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schlegal1 Jan 20th, 2009 09:36 AM

Trip Report: Guatemala Dec 30, 2008 -Jan. 14, 2009
We just enjoyed two wonderful weeks in Guatemala. I'll post pics later. Thanks for all the help from fellow fodorites--we enjoyed every minute of the trip.

<b>Overall impression: </b>
Guatemala is beautiful. We generally felt safe and had a really enjoyable time. Inguat, the tourism board in Guatemala, is working very hard to make Guatemala a terrific tourist destination. There are helpful staff in both major airports and offices in Antigua and Guatemala city.

The biggest problems we encountered were (I recognize these are itsy bitsy problems in the scheme of life and foreign travel):
-Overnight buses with ADN and Linea Dorada were not running on Dec 31st or the morning of Jan 1st. We ended up flying to Flores instead.
-ATMs run out of cash sometimes—a friend had to drive us to one way out in Guatemala city in order to get cash our first day.
-No ATMs in El Remate or Tikal, get all your cash in Flores or Santa Elena before you head up toward Tikal.
-Getting hassled by kids selling sticks on Pacaya and selling trinkets around Pana and Chichi. I won’t get into the economics and morality that spring up around these issues. I am sure people have strong feelings on both sides. I will simply say it was annoying.

schlegal1 Jan 20th, 2009 09:36 AM

<b>What we did: </b>

<i>Canoed on the lake and walk around town – </i> We did not expect to have time to really explore Flores but a schedule change meant we had a whole day there on January 1. While most things were closed, we were still able to enjoy walking around the island. It’s charming. We really wanted to canoe on the lake but most rentals were closed. Finally, one of the boat taxi operators was able to help us out with the most un-seaworthy canoe I have ever seen. He sponged all the water out of it (which luckily was not there because of a leak) and we were able to rent it long enough for me to sunburn my arms.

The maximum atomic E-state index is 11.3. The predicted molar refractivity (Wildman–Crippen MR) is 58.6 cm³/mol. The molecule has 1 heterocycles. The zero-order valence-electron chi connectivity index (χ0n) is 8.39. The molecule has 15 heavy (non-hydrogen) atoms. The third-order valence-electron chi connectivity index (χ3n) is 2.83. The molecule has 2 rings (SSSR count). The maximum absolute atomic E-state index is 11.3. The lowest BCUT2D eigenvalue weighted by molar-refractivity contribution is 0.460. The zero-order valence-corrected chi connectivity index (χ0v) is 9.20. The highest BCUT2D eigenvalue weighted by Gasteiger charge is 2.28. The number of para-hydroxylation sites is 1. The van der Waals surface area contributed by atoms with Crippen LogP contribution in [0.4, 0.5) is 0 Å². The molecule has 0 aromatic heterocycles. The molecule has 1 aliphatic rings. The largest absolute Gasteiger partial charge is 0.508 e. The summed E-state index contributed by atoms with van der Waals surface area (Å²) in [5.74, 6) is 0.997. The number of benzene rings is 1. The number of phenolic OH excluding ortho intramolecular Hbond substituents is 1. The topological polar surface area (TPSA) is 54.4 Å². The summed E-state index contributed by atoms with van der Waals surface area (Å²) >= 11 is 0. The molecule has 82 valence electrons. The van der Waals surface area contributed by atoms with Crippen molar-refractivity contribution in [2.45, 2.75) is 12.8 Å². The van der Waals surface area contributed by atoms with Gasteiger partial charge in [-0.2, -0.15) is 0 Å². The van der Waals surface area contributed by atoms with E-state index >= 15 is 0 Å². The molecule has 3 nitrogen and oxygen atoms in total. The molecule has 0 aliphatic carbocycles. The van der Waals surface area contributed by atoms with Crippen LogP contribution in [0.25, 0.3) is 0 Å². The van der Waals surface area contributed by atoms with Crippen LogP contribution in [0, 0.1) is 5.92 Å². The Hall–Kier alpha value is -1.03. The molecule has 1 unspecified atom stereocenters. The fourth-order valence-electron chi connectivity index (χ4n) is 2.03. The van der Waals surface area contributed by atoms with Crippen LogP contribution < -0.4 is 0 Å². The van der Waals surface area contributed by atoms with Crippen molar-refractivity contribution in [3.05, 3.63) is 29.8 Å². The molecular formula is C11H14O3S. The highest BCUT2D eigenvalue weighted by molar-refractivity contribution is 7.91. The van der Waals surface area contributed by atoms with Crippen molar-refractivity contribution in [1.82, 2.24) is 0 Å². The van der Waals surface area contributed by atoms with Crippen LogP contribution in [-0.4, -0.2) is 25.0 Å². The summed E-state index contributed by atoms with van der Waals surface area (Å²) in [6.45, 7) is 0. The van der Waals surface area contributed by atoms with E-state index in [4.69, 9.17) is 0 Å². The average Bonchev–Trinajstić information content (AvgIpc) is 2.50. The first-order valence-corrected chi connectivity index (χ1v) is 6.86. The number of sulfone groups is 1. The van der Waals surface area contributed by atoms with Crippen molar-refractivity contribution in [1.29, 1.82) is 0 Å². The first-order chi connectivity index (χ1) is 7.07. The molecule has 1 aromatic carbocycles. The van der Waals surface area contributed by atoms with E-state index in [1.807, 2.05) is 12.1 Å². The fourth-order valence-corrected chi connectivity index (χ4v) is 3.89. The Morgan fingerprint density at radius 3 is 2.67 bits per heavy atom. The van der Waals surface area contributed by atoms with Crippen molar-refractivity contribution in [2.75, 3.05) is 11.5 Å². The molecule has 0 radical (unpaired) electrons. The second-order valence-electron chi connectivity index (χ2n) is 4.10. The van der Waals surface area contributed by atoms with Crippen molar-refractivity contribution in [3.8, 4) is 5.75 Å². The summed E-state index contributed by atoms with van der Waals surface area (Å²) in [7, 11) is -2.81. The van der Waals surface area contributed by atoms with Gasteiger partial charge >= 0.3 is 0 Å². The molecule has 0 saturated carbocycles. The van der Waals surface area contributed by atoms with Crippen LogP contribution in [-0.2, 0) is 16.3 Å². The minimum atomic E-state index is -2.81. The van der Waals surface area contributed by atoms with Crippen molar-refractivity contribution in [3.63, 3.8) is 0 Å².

<b>Tikal: </b>
<i>Tour of the Park – </i>We really enjoyed Tikal. Staying right inside the park was a huge plus. We awakened to the sounds of wildlife all around us. We have been to Mayan ruins throughout the Yucatan peninsula in Mexico so we were worried we were ruined-out. But Tikal is a different experience because it is such a nice, large park. We hired a private guide for 4 hours and had a great, very quiet tour around the most-visited areas of the park. The guide has been at Tikal 11 years and did a fantastic job; particularly with identifying interesting flora and fauna for us. I was glad I wore my hiking shoes for all the walking we did.

After the guided portion we spent the rest of the afternoon going to the less-explored areas and then back to the main plaza. We saw (and heard ) plenty of monkeys, birds, and even saw a coati run through the main plaza. Outside the park we saw toucans and parrots at our hotel, oscillated turkeys in the parking lot, a woodpecker, and some other bird I have not yet IDed.

The guidebooks seem out of date on cost, it was 150 Q each to enter the park for non-Guatemalans. The private guide was US $70.

<b>El Remate and Lake Peten Itza: </b>
This is a quiet area that is really more of a base for people going to Tikal. We could have cut it from our trip but it provided for some relaxing days. The shopping here is hassle-free, which is a huge difference from Panajachel or Chichicatenango. We were free to browse without anyone bothering us.

<i>BioReserve Hiking.</i> You could spend as much or as little time as you like walking the paths in this park. We saw more wildlife in Tikal itself but we still saw monkeys and birds and some kind of snake with a greenish-blue head. The hike has some beautiful overlooks and just outside the trial is a clean beach and dock for swimming. Initially, I planned to swim outside the hotel but when I went to the dock families were doing laundry and dishes in the lake nearby so I skipped it and swam here instead. There was an admission fee for the park but it was cheap.